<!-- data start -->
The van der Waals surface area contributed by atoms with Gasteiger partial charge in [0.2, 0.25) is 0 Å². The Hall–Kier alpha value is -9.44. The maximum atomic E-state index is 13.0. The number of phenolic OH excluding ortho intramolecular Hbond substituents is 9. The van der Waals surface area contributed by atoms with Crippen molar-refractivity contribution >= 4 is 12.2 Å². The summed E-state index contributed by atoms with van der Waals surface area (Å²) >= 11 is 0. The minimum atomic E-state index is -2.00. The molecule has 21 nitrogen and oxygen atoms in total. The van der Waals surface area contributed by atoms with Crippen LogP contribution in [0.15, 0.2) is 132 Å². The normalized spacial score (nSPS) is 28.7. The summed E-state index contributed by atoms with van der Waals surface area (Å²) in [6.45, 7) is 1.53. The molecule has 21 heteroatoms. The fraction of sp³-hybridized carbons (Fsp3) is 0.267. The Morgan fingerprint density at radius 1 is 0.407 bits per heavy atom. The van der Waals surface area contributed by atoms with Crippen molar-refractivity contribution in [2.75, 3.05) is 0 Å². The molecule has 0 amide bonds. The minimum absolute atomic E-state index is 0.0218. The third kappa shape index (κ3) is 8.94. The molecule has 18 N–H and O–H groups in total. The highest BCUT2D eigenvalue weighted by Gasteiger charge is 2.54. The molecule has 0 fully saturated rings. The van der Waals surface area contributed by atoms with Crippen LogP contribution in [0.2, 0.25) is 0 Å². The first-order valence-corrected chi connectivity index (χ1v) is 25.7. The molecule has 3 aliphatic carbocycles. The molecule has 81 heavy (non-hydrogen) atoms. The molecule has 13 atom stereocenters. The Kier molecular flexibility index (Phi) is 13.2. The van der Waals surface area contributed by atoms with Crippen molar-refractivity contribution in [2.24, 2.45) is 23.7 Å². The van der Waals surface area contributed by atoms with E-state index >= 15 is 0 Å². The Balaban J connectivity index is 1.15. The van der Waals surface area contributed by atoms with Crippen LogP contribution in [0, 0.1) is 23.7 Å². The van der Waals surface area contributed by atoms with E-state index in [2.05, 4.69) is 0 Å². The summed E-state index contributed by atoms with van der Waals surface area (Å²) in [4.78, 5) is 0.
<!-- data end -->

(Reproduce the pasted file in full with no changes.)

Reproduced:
The van der Waals surface area contributed by atoms with Gasteiger partial charge in [0.2, 0.25) is 0 Å². The Hall–Kier alpha value is -9.44. The maximum atomic E-state index is 13.0. The number of phenolic OH excluding ortho intramolecular Hbond substituents is 9. The van der Waals surface area contributed by atoms with Crippen molar-refractivity contribution >= 4 is 12.2 Å². The summed E-state index contributed by atoms with van der Waals surface area (Å²) >= 11 is 0. The minimum atomic E-state index is -2.00. The molecule has 21 nitrogen and oxygen atoms in total. The van der Waals surface area contributed by atoms with Crippen LogP contribution in [0.15, 0.2) is 132 Å². The normalized spacial score (nSPS) is 28.7. The summed E-state index contributed by atoms with van der Waals surface area (Å²) in [6.45, 7) is 1.53. The molecule has 21 heteroatoms. The fraction of sp³-hybridized carbons (Fsp3) is 0.267. The Morgan fingerprint density at radius 1 is 0.407 bits per heavy atom. The van der Waals surface area contributed by atoms with Crippen molar-refractivity contribution in [2.75, 3.05) is 0 Å². The molecule has 0 amide bonds. The minimum absolute atomic E-state index is 0.0218. The third kappa shape index (κ3) is 8.94. The molecule has 18 N–H and O–H groups in total. The highest BCUT2D eigenvalue weighted by Gasteiger charge is 2.54. The molecule has 0 fully saturated rings. The van der Waals surface area contributed by atoms with Crippen LogP contribution in [0.2, 0.25) is 0 Å². The first-order valence-corrected chi connectivity index (χ1v) is 25.7. The molecule has 3 aliphatic carbocycles. The molecule has 81 heavy (non-hydrogen) atoms. The molecule has 13 atom stereocenters. The Kier molecular flexibility index (Phi) is 13.2. The van der Waals surface area contributed by atoms with Crippen molar-refractivity contribution in [2.24, 2.45) is 23.7 Å². The van der Waals surface area contributed by atoms with E-state index >= 15 is 0 Å². The Balaban J connectivity index is 1.15. The van der Waals surface area contributed by atoms with Crippen LogP contribution in [0, 0.1) is 23.7 Å². The van der Waals surface area contributed by atoms with E-state index in [2.05, 4.69) is 0 Å². The summed E-state index contributed by atoms with van der Waals surface area (Å²) in [4.78, 5) is 0.